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Travel Basics: Breaking Down the First Aid Kit, Part 2

by Jess McGlothlin
photos by Jess McGlothlin

Bandaging materials.

In my last post we delved into the importance of a first-aid kit for traveling adventurers, photographers and anglers. Even if you’re not traveling to remote corners of the world, it pays to have the equipment you need close at hand. Sometimes the worst injuries can happen hiking your home trail or fishing familiar rivers with friends.

Part 1 of this series covered the dry bag that houses my kit, basic wound management supplies, QuikClot and the Syringe Suture Medic Kit. Now, let’s take a look at the other items that make up my personal first-aid kit.

• Bandaging: Yesterday we looked at my basic wound-management supplies that live in a smaller packet that always stays on my person. Another ziplock, this one filled with more wound supplies, is part of my overall kit. With gauze, tape, pads and Co-Flex wrap, it’s an easy way to wrap and re-wrap wounds. (I once went through this entire ziplock while treating my own wounds on a shoot… now I pack it a little heavier / fuller). A Leatherman or SOG tool, which is always part of my camera kit, it hand for cutting tape or gauze as needed. It all fits neatly into a little baggie.

• A note on tourniquets: A tourniquet can be an important part of a first-aid kit, but it’s not included in the images for one simple reason: it can be dangerous in the hands of people who do not know how to use it. Do your research, buy a quality one, and learn how to use it. (Note: in a worst-case scenario, a shoelace or similar item can be used as a tourniquet. I always keep several things in my camera case that can be used as a tourniquet as needed.)

Medications for travel.

Medications for travel.

• Meds: Ah, medications. One of the most important — and ever-evolving — aspects of my medical kit. Over the years I’ve learned what I need (a bomber flu while on assignment in Belize left me bartering Buffs to a boat taxi operator in exchange for a single pack of DayQuil) and what I don’t need. This section will vary person to person, but here’s what works for me:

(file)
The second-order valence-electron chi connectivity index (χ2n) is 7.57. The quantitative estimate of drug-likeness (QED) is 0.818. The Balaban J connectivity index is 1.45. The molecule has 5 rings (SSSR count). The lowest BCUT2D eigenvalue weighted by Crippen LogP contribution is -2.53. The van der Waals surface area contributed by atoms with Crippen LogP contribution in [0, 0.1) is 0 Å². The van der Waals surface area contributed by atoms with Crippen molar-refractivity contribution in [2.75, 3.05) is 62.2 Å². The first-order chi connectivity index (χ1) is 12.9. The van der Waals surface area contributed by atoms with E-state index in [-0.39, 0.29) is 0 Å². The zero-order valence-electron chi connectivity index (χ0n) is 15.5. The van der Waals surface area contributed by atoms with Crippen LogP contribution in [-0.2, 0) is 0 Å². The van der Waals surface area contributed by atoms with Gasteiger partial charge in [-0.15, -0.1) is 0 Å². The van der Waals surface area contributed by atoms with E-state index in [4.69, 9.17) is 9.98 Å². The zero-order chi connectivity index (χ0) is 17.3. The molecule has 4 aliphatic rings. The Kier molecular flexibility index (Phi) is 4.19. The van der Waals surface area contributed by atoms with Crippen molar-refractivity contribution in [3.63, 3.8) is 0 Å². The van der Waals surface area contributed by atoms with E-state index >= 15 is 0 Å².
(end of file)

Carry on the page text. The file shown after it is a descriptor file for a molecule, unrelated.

– Benadryl tabs: Important to keep on hand for possible allergic reactions. I don’t have known allergies, but have seen people react unexpectedly to food or environment and these little tabs live in all my camera bags, tucked away in case of need. 

– Imodium: Traveler’s diarrhea happens, and when you’re on the road or in the middle of nowhere, it can be… challenging to manage. When the time comes, you’ll be grateful to have the meds.

Medication baggie.

Medication baggie.

– Mucinex / DayQuil: Flying long-distance with a flu produced what was hands-down the most painful earache in my life. Not to mention it’s no fun to be sniffling around while trying to get a job done. Do yourself and your traveling companions a favor, and come prepared.

– Katadyn water treatment tabs: I travel with a Graylwater bottle, which is fantastic and cleans water quite well. Even in the middle of nowhere in the Amazon, I didn’t get sick after filtering water with this bad boy. But as a backup, I keep water purification tablets in my kit.

– Ibuprofen: headaches, backaches, body aches, fever… you name it. Good to have around.

– Amoxicillin: These little packets (in French) are from a South Pacific shoot where I came away with infected wounds on my feet, promptly losing both big toenails later on that summer. Luckily a traveling nurse happened to be on the island and could give me these antibiotics to start managing the infection immediately, but often that’s not the case. Traveling with an antibiotic is a very personal choice, and most antibiotics are best at treating rather specific symptoms. Talk with your doctor about their recommendations, pending your personal health and travel destinations.